On the way back, Ryan insisted on stopping at a grocery store to buy sides to eat with the fish he’d caught this morning.

When he parked in the driveway, he asked, “Want to help gut the fish?

“Um. No, thank you.” I wanted no part of that.

“I’ll teach Corey how to do it.”

Ryan enjoyed imparting knowledge on his son. It was heartwarming to see.

Inside, we found Corey watching TV.

They went outside to deal with the fish, and I got the sides ready. Since most were store-bought, I placed them in bowls with serving spoons. I opened a bottle of wine and poured a glass to enjoy on the dock.

I walked down the long dock and sat on the end, my feet dangling over the side. The water was surprisingly clear. I could see schools of fish below me.

I could sit here forever, listening to the water and the birds and watching the current go by.

Ryan sat next to me, not saying anything.

“I think this is my happy place.”

He placed my hand in his lap. “Mine too.”

His thigh was warm under my hand. “How are the fish coming?”

“Corey’s manning the grill.”

“Is that a good idea?” I looked over my shoulder, but from here, I could barely see more than his head above the grill itself.

“He has to learn these things, and I want him to know I trust him. Don’t worry, I’ll check on him in a minute.”

“I’m not worried. You’re a great dad.” It was like he was making up for lost time, filling each day with knowledge and advice he wanted to share. He wanted to mold Corey into a good man. I was proud of him.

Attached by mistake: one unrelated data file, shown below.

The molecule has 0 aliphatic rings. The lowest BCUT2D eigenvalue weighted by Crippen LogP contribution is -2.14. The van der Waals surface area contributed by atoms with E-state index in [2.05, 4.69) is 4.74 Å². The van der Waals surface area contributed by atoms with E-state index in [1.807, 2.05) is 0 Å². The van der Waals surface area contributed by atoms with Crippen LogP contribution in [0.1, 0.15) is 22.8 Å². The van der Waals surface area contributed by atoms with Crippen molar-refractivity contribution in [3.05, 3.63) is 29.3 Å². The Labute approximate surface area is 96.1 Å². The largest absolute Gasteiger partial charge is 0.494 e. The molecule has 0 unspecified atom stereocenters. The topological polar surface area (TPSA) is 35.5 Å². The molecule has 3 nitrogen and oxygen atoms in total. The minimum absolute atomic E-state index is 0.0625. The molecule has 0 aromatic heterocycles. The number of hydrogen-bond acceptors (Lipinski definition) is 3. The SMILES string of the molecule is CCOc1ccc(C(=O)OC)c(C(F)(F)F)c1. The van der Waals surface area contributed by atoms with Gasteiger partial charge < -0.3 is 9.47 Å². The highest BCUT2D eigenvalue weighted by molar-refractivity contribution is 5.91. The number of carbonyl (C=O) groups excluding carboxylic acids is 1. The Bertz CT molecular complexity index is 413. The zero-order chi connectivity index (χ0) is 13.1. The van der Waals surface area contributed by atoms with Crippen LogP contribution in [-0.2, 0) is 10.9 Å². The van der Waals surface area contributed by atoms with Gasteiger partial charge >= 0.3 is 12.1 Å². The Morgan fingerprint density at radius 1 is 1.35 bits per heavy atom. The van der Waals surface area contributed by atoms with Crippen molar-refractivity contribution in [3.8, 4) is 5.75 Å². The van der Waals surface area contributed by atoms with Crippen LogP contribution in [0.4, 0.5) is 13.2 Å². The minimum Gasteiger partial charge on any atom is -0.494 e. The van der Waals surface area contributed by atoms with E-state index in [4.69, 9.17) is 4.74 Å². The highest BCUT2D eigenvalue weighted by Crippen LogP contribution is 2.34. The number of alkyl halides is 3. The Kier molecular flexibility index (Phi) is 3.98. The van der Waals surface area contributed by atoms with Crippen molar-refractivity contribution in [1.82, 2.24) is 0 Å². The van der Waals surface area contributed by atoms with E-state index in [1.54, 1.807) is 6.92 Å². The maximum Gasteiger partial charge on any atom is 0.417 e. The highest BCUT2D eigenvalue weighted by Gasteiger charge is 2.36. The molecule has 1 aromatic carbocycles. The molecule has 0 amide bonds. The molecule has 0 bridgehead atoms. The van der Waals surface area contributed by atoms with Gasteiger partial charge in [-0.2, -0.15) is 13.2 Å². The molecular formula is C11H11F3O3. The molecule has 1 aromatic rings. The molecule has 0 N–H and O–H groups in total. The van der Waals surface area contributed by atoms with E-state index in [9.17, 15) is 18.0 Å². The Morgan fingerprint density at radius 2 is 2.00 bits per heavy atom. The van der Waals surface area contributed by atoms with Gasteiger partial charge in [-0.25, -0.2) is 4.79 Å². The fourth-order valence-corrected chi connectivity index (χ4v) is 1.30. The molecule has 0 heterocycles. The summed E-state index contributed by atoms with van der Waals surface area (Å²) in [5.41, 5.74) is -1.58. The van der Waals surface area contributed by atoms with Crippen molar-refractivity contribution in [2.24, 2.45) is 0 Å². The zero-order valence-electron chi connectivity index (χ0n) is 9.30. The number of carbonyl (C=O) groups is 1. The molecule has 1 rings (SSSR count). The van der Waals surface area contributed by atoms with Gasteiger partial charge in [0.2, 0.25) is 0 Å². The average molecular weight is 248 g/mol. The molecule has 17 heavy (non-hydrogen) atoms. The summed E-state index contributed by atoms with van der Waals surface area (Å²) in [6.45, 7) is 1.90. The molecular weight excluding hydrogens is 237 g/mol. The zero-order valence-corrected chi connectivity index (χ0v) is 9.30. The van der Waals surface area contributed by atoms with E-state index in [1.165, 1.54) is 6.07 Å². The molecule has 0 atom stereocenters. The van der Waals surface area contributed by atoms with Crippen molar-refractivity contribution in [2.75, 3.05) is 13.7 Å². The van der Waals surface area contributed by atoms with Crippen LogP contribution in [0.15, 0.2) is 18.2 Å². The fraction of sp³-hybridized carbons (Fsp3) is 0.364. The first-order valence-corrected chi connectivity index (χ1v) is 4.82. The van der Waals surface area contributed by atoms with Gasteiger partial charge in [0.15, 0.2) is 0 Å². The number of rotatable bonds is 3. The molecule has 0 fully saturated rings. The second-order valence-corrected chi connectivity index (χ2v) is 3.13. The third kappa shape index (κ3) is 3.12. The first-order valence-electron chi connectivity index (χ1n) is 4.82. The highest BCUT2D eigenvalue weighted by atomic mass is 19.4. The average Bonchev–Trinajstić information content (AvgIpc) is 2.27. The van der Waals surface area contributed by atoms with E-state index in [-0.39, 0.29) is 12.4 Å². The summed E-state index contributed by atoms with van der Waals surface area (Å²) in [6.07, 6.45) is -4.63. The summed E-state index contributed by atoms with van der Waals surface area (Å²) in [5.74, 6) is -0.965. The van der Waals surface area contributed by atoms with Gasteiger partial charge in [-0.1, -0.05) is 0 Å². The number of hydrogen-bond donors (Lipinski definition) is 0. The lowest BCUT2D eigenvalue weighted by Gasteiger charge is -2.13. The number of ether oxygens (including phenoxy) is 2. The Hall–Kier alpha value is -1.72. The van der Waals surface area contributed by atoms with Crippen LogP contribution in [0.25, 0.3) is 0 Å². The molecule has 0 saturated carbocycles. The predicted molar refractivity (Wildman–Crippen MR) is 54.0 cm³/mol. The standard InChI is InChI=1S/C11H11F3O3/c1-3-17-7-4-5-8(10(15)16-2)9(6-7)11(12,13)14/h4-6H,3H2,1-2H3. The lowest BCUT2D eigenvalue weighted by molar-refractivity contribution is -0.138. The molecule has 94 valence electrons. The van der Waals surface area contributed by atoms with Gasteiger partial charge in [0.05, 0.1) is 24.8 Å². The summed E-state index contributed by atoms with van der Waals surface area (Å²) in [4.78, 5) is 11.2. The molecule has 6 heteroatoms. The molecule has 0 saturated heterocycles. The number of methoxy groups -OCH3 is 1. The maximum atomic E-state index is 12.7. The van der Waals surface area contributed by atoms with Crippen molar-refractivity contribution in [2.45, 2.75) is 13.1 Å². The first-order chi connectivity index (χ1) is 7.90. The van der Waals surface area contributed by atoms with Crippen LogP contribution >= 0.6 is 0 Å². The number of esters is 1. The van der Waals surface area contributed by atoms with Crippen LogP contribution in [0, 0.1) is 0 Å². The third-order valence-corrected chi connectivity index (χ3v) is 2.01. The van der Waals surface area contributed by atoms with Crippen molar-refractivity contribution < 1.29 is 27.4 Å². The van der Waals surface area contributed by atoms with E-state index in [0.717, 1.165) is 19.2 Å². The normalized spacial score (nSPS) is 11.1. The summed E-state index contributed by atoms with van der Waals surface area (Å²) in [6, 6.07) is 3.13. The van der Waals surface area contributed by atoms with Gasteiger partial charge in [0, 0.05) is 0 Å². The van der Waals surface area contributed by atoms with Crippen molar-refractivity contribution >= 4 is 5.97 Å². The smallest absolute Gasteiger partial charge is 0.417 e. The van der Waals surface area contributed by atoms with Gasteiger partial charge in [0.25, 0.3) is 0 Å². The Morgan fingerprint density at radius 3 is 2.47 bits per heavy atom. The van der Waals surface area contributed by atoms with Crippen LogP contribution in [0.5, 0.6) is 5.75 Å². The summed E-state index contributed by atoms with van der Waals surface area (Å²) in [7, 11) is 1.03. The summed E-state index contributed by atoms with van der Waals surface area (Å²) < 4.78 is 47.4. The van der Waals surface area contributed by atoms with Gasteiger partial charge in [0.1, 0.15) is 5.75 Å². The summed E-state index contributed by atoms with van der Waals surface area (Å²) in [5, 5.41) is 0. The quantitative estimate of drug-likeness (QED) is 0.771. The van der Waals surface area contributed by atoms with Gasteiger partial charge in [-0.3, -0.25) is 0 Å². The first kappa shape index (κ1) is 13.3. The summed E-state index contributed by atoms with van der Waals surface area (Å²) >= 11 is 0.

The sky was streaked with pink and purple. It was like one of those pictures we’d seen at the galleries, except it was our life. The only thing that made the moment more perfect was when Ryan kissed me.

When Ryan pulled away, he lifted his beer and tipped his head toward the wineglass I’d set down on the dock.

When I lifted my glass, he said, “To many more evenings like this.”

“To love and family.”

A smile curved slowly over his lips. “To love and family.”

I clinked my glass with his bottle, and we sipped our respective drinks. “I can’t think of a better day.”

“It was the best.”

We sat quietly for a few more minutes until Ryan stood reluctantly. “I better check on him if we don’t want burned fish.”

“Go.” I had no plans to move. It was the perfect spot to watch the sunset.

Visiting a place like this was a dream come true.

Being with Ryan and Corey did nothing to ease that ache inside. The one that wanted everything: love, family, children. My desire wasn’t going away. If anything, it was growing bigger with each day I spent with them.